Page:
More About Declension.
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A few second declension nouns such as dede 'uncle',
tete 'father' (a term of endearment), vaidila 'priest' (in pagan mythology)
and some surnames are of the masculine gender. They are modified
by masculine adjectives (cf. Lesson 11) and have masculine pronominal reference.
Some second declension nouns are of common gender,
i.e. they can be either masculine or feminine depending upon the individual
nenuorama 'mischief-maker', 'unruly child',
naktibalda 'one who roves about at night',
vepla 'gaping fool, gaper'.
The preposition i 'in, into, to' indicates destination, also direction, never location.
It always governs the accusative,.
i miesta, — into the city, to the city
i universiteta, — to the university
Vaiuoti plus instrumental: 'to drive along'.....
vaiuoti gatve — to drive along the street.
To express I like, Lithuanian uses the 3rd person of the verb :
patikti 'to please' plus dative:
man patinka* (lit. it pleases to me) 'I like'.
| I|| a
|| man patinka|| I like
| thou, you || tu
|| tau patinka|| you like
| he|| jis
|| jam patinka || he likes
| she|| ji
|| jai patinka|| she likes
| we|| mes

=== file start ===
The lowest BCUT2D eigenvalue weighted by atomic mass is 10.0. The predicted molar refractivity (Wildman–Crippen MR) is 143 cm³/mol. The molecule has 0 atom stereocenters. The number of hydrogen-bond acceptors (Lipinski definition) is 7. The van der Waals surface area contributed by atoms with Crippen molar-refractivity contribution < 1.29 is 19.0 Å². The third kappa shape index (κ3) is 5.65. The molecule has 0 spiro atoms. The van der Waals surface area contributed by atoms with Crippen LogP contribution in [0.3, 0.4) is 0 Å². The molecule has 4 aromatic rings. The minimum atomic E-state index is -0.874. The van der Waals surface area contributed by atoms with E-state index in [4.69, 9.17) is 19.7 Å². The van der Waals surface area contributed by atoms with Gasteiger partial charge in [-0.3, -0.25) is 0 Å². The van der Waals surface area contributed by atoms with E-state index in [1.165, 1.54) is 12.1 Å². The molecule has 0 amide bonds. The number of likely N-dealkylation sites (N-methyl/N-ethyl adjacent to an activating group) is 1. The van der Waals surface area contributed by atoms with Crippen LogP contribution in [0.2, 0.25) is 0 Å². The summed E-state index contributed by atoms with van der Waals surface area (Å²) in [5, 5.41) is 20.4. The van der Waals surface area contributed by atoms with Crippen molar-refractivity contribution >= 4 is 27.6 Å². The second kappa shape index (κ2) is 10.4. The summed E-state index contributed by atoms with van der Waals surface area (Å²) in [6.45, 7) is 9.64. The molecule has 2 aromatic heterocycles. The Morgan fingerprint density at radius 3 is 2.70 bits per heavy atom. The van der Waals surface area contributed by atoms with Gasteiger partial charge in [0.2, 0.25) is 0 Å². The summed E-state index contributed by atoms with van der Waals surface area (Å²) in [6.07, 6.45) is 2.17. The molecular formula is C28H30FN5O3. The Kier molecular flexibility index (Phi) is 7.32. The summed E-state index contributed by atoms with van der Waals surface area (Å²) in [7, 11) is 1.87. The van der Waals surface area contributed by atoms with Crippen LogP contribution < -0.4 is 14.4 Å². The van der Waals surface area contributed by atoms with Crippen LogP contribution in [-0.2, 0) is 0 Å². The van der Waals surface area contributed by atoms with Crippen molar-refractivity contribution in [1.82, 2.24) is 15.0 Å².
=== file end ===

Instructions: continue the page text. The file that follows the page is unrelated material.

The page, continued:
|| mums patinka|| we like
| you|| jus
|| jums patinka|| you like
| they||jie (masc.)
|| jiems patinka || they like
| they||jos (fem.)
|| joms patinka||they like
Since patinka is the third person for both singular and plural,
it is used with singular, plural and infinitive subjects:
man patinka tas namas — I like that house
man patinka tie namai — I like those houses
man patinka skaityti bibliotekoje** — I like to read in the library
NB. In replacing the nouns with personal pronouns, one has to keep in mind
that Lithuanian, just like many other European languages strictly adheres to
the city — it ........ .....miestas — jis (masc.)
the street — it ...........gatve — ji (fern.)
There is really no it as a personal pronoun.
Tai is used for such cases of general reference as:
Tai labai grau. — That [it] is very beautiful.
* Irregular present tense: patinku, patinki, patinka, patinkame, patinkate, patinka
** More about 'I like', etc., see Lesson 6
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